Default how much is the magnification of my barlow increased?

    Barry Maxwell wrote:
    farther
    has it

    Barry, my prior post went to a basic negative barlow. It looks like
    the Dakin may be an erector consisting of a doublet of positive lenses.
    If so, please confirm. Then a different set of equations apply. -
    Canopus56


  7. #7
    canopus56's Avatar
    canopus56 Guest

    Default how much is the magnification of my barlow increased?

    Barry Maxwell wrote:

    Assuming your Dakin 2.4x barlow is a doublet erector, then positive
    projection applies. The "A" distance is measured from the center of
    the lens cell to the real image at prime focus. The doublet is treated
    as a single thick lens.

    In positive projection, the barlow eyepiece lens is placed between 1
    focal length and 2 focal lengths outside focus of prime focus. This
    barlow/erector lens placement differs from negative project where the
    "A" distance is measured from and the lens is placed inside focus. As
    the lens is moved from 2 focal lengths down to 1 focal length from the
    real image at prime focus, magnification increases.

    The corresponding equations and tables for positive projection
    magnification are:

    M = F / ( A - F ) (5.0)

    B = ( F x A ) / ( A - F ) (6.0)

    M = B/A (3.0)

    For a 30mm positive Barlow lens, this works out to the following values
    (to view this table, you may need to switch to "original format" view
    for some newsreaders):

    F_mm A_mm B_mm M A/B
    30 57 63 1.1 1.1
    30 54 67 1.2 1.2
    30 51 72 1.4 1.4
    30 48 80 1.6 1.6
    30 45 90 2 2
    30 42 105 2.5 2.5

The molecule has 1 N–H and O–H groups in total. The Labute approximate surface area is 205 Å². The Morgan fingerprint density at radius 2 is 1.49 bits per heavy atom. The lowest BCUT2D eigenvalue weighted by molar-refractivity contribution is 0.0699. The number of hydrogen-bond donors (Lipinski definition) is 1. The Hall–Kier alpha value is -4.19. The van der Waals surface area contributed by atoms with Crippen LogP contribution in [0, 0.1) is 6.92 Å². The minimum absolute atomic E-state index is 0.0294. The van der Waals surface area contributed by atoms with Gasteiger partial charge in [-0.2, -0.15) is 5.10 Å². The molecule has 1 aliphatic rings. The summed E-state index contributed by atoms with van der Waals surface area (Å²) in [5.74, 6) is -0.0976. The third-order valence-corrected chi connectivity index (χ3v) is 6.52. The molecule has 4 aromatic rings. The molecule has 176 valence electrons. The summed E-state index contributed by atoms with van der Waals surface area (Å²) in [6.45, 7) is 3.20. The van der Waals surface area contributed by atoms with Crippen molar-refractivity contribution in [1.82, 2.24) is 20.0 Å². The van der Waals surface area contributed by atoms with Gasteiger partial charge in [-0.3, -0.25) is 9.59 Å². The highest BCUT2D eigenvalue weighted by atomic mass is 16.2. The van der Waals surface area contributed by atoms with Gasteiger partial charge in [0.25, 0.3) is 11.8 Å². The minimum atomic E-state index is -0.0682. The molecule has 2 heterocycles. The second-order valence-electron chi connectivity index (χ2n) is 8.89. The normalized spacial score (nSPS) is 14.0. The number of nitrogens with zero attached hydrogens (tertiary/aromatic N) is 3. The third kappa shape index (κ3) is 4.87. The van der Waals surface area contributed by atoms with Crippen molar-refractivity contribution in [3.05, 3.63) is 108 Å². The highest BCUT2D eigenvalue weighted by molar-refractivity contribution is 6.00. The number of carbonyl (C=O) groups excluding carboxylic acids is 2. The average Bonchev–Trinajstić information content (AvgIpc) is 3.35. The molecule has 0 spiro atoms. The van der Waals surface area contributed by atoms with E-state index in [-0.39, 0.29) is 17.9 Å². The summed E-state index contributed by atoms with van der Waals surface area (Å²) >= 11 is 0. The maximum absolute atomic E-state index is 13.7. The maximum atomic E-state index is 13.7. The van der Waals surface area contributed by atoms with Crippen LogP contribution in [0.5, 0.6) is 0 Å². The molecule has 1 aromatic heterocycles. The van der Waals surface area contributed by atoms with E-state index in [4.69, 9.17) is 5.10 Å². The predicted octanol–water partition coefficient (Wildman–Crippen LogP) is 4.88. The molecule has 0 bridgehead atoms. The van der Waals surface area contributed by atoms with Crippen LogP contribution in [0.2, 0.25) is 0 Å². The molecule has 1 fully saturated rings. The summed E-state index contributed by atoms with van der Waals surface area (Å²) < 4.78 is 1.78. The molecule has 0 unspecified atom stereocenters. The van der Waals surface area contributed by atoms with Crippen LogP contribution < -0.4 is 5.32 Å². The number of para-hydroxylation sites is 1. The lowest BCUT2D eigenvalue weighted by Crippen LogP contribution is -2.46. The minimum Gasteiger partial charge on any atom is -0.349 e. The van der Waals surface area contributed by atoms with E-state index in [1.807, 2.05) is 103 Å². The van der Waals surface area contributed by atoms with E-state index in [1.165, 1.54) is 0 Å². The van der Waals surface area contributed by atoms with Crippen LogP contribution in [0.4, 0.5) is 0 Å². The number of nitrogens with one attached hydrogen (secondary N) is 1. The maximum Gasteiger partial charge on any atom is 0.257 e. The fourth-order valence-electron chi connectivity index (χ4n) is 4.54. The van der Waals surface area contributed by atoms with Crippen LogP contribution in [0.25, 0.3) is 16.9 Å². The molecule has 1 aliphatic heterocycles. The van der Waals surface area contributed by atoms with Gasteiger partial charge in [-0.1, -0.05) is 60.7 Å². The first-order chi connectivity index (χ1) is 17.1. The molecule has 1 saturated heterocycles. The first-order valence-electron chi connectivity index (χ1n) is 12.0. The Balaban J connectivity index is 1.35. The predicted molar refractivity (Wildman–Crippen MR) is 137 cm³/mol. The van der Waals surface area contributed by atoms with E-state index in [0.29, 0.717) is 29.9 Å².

30 40 120 3 3
    30 38 142 3.7 3.7
    30 36 180 5 5
    30 35 210 6 6
    30 34 255 7.5 7.5
    30 33 330 10 10
    30 32 480 15 15
    30 31 930 30 30

    For a 50mm positive lens, the A-B-M table is:

    F_mm A_mm B_mm M A/B
    50 95 105 1.1 1.1
    50 90 112 1.2 1.2
    50 85 121 1.4 1.4
    50 80 133 1.6 1.6
    50 75 150 2 2
    50 70 175 2.5 2.5
    50 65 216 3.3 3.3
    50 60 300 5 5
    50 58 362 6.2 6.2
    50 56 466 8.3 8.3
    50 55 550 10 10
    50 54 675 12.5 12.5
    50 53 883 16.6 16.6
    50 52 1300 25 25

    See "Further reading" in the prior post for details.

    - Enjoy - Canopus56


  8. #8
    William Hamblen's Avatar
    William Hamblen Guest

    Default how much is the magnification of my barlow increased?

    On 2005-05-24, canopus56 <canopus56@yahoo.com> wrote:


    The Ralph Dakin barlow is a negative doublet. VERNONscope has them now
    for much bucks.


  9. #9
    canopus56's Avatar
    canopus56 Guest

    Default how much is the magnification of my barlow increased?

    X-No-archive: yes
    William Hamblen wrote:

    Thanks, Bill, then the negative lens equations do apply. - C